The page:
active vs. passive

Discussion in 'Basses [BG]' started by leogdud, Apr 17, 2005.

  1. leogdud


    Apr 16, 2005
    i'm trying to decide if i should spend an extra $100 so i can get active humbucker pickups on a carvin kit bass. also if the swampash nec for an extra $30 is worth it
  2. Hi! Welcome to Talkbass!

    I certainly no expert on pickups, but from my limited experience I prefer active. Most passive pup basses that I've played sent out a pretty week signal compared to active ones like my Stingray. This was a bit of a problem when running effects like an envelope filter because the weak signal meant I had to seriously crank the sensitivity settings to open the filter. With my stingray, the stronger output made it easy to use these kind of effects and allowed more variety because I could use the whole range of settings, rather than constantly having to leave certains settings on full to get the effect to work.

    Apart from that tho, I have not really noticed any other great differences. I have found that active pups in my experience are generally brighter sounding, which I found good for slap and other percussive sounds.

    About the neck... what are your other options? Swamp ash or what?

    As always tho, it's best to do a search first. I'm sure you'll find the information you're after.
  3. leogdud


    Apr 16, 2005
    maple is the alternative

    and do active pickups sound more metalic or how bright? worth $100 plus humbucker?
  4. Blackbird

    Blackbird Moderator Staff Member Supporting Member

    Mar 18, 2000
    I don't know about metallic, but an active setup gives you more flexibility than a passive one. Active circuits allow you to boost the bass, treble or (if available) the midrange of the bass's sound. Passive pups only give you volume and tone.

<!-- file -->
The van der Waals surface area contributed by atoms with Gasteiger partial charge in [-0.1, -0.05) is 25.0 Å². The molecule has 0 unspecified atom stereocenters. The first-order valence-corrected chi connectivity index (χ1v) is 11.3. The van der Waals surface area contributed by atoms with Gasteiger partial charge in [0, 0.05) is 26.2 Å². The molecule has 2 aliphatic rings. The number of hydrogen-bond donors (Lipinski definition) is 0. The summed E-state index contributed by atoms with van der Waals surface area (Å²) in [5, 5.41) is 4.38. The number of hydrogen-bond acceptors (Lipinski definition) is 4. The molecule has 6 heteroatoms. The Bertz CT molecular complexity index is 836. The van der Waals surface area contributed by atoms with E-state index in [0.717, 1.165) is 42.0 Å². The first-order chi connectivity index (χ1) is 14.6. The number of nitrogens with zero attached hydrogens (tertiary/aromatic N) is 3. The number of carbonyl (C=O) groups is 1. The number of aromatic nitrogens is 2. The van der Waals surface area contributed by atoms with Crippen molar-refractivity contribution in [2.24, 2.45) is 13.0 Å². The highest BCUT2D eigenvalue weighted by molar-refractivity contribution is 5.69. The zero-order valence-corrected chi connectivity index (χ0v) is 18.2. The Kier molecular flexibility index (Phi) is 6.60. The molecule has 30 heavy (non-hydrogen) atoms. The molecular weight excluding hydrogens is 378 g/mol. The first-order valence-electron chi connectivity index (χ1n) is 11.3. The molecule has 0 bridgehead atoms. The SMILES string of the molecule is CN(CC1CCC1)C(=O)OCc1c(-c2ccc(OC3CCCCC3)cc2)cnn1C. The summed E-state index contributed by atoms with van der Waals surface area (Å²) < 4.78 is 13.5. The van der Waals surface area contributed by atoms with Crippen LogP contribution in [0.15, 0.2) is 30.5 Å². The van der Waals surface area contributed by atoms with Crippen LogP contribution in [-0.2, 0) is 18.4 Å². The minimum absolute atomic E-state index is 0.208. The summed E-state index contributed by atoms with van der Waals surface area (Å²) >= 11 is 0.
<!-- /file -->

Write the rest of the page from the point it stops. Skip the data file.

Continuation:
Still, it's better to have a god passive circuit than a bad active one, and there are people who prefer one over the other. Best thing to do is get a bass with an active/passive switch and see which mode you prefer.

    By the way, this is a pretty common question, so you might want to get friendly with the search function. Also, check out the "Pickups" forum, where most questions like this should be found.
  5. 100 bucks isnt that bad... if you can afford it go for it.... My bass is passive.... but i would likealittle moretonal range.
  6. Snarf


    Jan 23, 2005
    New York, NY
    My Carvin is passive. I definitely prefer passive to active. To my ears, active basses take on more of the sound of the pickup, where as passive ones take on more of the tonal characteristics of the woods used. Passive just sounds more organic to me, and suits me very well. (btw, I play jazz, fusion, and funk, and my bass is a B4 w/ mahogany body, maple neck, ebony fretboard, J99's.)

    Carvin's J99 pickups have the reputation of having unusually high output, and I can confirm this. You won't have any problems getting a strong signal from J99 pups. However, I've heard that the H50 stacked humbuckers have low output, so you may want to stay away from those. My bass is so well shielded that there is no noticeable hum coming from my pickups. Great stuff.
  7. All of my basses are passive, and I like it ;)

    My amp has a four band EQ, so I can pretty much dial in whatever I'm looking for at the need for an EQ at the bass for me.

    Volume for individual pups and tone cut is how all of my basses are wired - I'm not a big fan of blend pots. I find that individual volume for each pup and a tone knob is all I need, and combined with the EQ at my amp I have a huge degree of flexibilty.

    One of my basses (a Warwick Rockbass Streamer with dual MEC soapbar humbuckers) has a fairly low output, but my other passive basses all have quite a strong signal. Noise and hum shouldn't be a problem if your bass is shielded well. I guess if you're soloing a single coil jazz pup you're going to get some hum, but I guess that's the nature of the beast.

    So, for me - passive is my prefered option, I like it's simplicity, no need for keeping batteries in my bass, and less in the signal chain to colour my sound.